Editor's Opinion: The Promise and Challenge of Specialization
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The proportion of clinicians who are specialists, including those with subspecialty certifications, has increased for decades. In the US, several social forces are believed to be behind this trend. First, if medicine is a science, advances will require the subdivision of efforts1; to advance usually implies that a person must look deeper into or approach the problem at hand from a different angle, which often requires special knowledge and expertise. Second, historic beliefs that experts have superior skills continue to be bolstered by evidence, especially from the surgical literature. Practice makes perfect. Third, with the support of private and public health insurance, specialization has encouraged competitive, rather than collaborative, medical practice.1 Thus, specialization has been blamed for causing disorganization in care (and poor patient outcomes), challenges in medical education, profit-seeking behavior, and competition.
How can our healthcare systems realize the benefits of specialization while improving patient outcomes without breaking the bank? Follow our lead! Clinicians in the area of wound, skin, ostomy, and continence care have practiced and preached the value of multidisciplinary and interdisciplinary approaches for decades. First published as Ostomy Management in 1980, and relaunched in 1985 as Ostomy Wound Management, our journal always has been dedicated and loyal to proliferating multidisciplinary readers, reviewers, and editorial staff. Case in point: when I joined the editorial staff of OWM in May 1990, we had 11 editorial advisory board members — eight nurses and three physicians. Mind you, in 1990 the National Library of Medicine (NLM) indexed only 555 publications with the terms multidisciplinary or interdisciplinary in the abstract!
Six of the names on the 1990 OWM Editorial Board remain on the January 2012 page, notably Nancy Faller, Evonne Fowler, Diane Krasner, Glenda Motta, Bonnie Sue Rolstad, and Manfred Rothstein. Today they are joined by more than 60 additional Board members/reviewers, representing the areas of administration, education, medicine and surgery, nursing, nutrition, pharmacology, physical therapy, podiatry, and research.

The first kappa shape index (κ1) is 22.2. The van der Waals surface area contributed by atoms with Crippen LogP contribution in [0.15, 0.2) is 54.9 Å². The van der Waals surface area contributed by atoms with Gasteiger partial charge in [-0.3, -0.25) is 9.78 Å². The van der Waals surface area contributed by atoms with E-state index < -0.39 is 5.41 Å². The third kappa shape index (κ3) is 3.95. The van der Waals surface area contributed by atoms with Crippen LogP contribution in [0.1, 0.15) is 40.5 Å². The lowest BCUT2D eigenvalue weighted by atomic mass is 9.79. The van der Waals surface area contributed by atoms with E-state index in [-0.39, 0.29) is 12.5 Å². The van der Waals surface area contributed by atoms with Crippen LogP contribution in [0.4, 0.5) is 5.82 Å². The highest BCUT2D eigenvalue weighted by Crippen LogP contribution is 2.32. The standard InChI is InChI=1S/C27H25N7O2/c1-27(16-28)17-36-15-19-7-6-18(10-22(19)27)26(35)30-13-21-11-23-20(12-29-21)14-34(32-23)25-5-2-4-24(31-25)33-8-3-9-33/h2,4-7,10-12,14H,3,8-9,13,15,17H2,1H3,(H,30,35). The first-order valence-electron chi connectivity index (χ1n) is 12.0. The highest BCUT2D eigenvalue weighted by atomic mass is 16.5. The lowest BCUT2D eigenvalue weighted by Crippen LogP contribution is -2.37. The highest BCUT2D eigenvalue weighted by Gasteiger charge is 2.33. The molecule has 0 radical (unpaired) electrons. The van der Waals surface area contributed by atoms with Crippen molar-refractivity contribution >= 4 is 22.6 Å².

Until now, OWM conducted business with the help of two Editorial Boards. As of this issue, the OWM Board will become one entity to better utilize and acknowledge the time and dedication of all our reviewers. Manuscripts submitted to OWM have always been reviewed by members of several disciplines; the revised editorial page simply clarifies this practice for our readers. Of course, we also hope this change sends a message about the importance of multidisciplinary and interdisciplinary education, research, and care.
We need a multidisciplinary approach involving people from various disciplines to conduct research and help answer the plethora of remaining questions.2 At the same time, we need an interdisciplinary approach to patient care, as well as educators and researchers crossing disciplinary boundaries to find connections. And, the more healthcare is specialized, the greater the need to work with (interdisciplinary) others instead of alongside each other (multidisciplinary). In response to this need, interdisciplinary care is now the central feature of many programs and initiatives by professional organizations and government agencies. A 2010 Medline search of publications containing the words multidisciplinary or interdisciplinary in the abstract yields 4,012 publications, eight times the number published in 1990!
Because specialization in the area of skin, incontinence, wound care and wound care research has increased substantially, OWM’s multidisciplinary and interdisciplinary focus is more important than ever.